A study done by Harvard Medical School researchers finds possible origins of Autism. According to the study out of Massachusetts General Hospital, the brains of young men with autism have low levels of a certain protein that contributes to inflammation and metabolism. This recent discovery gives new insight into the possible origins of autism spectrum disorder (ASD). This disorder affects one in 59 children and yet many questions still surround it.
ASD is “a developmental disorder that emerges in early childhood and is characterized by difficulty communicating and interacting with others.” The cause of ASD is still unknown, but it continues to be linked to inflammation of brain tissue. This “neuroinflammation” consists of elevated levels of a substance called translocator protein. This protein can be located and measured via PET scans or MRI’s. Harvard’s study is the first to use a new generation of PET “tracers” that can more accurately detect TSPO. The study was conducted by scanning the brain of 15 young adult males on the autism spectrum. These were both high-functioning and low-functioning subjects, compared to 18 healthy control subjects around the same age. Investigators initially thought they would see increased levels of TSPO in autistic subjects. Instead, however, the scans showed lower levels in men with ASD. The most severe cases showed the lowest levels. The test was completed again months later and showed the same results. The regions of the brain with low levels of TSPO are believed to control social and cognitive capacities such as emotions, facial expressions, relating to others, etc.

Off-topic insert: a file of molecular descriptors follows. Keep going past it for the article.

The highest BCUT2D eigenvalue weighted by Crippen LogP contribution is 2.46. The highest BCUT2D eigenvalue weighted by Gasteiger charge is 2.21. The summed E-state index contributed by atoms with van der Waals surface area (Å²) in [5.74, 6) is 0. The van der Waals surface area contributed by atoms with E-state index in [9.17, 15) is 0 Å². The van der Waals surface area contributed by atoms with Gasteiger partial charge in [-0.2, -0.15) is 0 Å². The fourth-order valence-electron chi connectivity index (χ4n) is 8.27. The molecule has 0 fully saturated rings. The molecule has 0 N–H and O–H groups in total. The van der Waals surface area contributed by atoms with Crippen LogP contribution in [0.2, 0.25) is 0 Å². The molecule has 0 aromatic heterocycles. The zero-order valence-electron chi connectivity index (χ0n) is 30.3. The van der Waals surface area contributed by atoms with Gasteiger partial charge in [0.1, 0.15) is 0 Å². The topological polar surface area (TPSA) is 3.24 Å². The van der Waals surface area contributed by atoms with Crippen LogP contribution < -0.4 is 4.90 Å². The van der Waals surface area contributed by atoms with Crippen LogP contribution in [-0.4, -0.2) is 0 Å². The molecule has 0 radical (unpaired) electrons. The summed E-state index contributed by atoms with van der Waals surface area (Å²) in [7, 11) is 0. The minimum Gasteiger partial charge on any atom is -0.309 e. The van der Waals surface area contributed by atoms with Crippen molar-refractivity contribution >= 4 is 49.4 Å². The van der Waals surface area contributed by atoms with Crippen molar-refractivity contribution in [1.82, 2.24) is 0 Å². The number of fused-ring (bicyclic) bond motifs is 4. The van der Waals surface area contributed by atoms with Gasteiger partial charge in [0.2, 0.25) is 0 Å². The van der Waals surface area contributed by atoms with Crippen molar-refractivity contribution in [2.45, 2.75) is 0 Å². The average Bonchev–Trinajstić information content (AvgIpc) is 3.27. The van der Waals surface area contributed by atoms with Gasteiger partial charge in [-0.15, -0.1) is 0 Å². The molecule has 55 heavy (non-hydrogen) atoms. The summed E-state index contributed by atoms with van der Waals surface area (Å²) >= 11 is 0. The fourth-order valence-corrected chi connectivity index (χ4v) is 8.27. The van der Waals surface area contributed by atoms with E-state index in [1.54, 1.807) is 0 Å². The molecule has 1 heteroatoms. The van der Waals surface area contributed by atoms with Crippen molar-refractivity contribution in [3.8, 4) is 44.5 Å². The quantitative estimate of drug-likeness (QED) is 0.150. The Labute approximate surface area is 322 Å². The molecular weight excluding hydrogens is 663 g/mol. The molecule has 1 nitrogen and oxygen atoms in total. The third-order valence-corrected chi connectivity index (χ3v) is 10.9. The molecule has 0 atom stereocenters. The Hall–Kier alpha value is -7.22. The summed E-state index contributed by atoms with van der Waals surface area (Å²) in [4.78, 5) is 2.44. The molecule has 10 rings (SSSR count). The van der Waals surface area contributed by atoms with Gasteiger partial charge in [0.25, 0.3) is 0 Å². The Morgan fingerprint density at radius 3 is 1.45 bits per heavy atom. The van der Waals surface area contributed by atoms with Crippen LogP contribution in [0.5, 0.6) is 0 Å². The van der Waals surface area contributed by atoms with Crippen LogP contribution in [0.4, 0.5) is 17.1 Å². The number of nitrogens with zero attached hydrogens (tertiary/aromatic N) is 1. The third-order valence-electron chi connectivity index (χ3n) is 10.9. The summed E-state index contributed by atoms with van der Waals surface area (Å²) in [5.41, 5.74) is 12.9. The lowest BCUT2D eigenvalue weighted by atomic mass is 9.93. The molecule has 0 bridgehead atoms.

Understanding the Findings
A Harvard instructor and study leader recognizes that “TSPO does more than serve as a marker of inflammation.” In fact, it can actually promote brain health. The proper amounts of TSPO are required for the regular functioning of mitochondria. Past research has even linked malfunctioning mitochondria in brain cells to ASD. Harvard researchers intend to study the brains of deceased donors in the future to determine which brain cells in ASD patients may have mitochondrial dysfunction. Recent studies have led researchers to new beliefs and hypotheses, now they are looking to further their studies.
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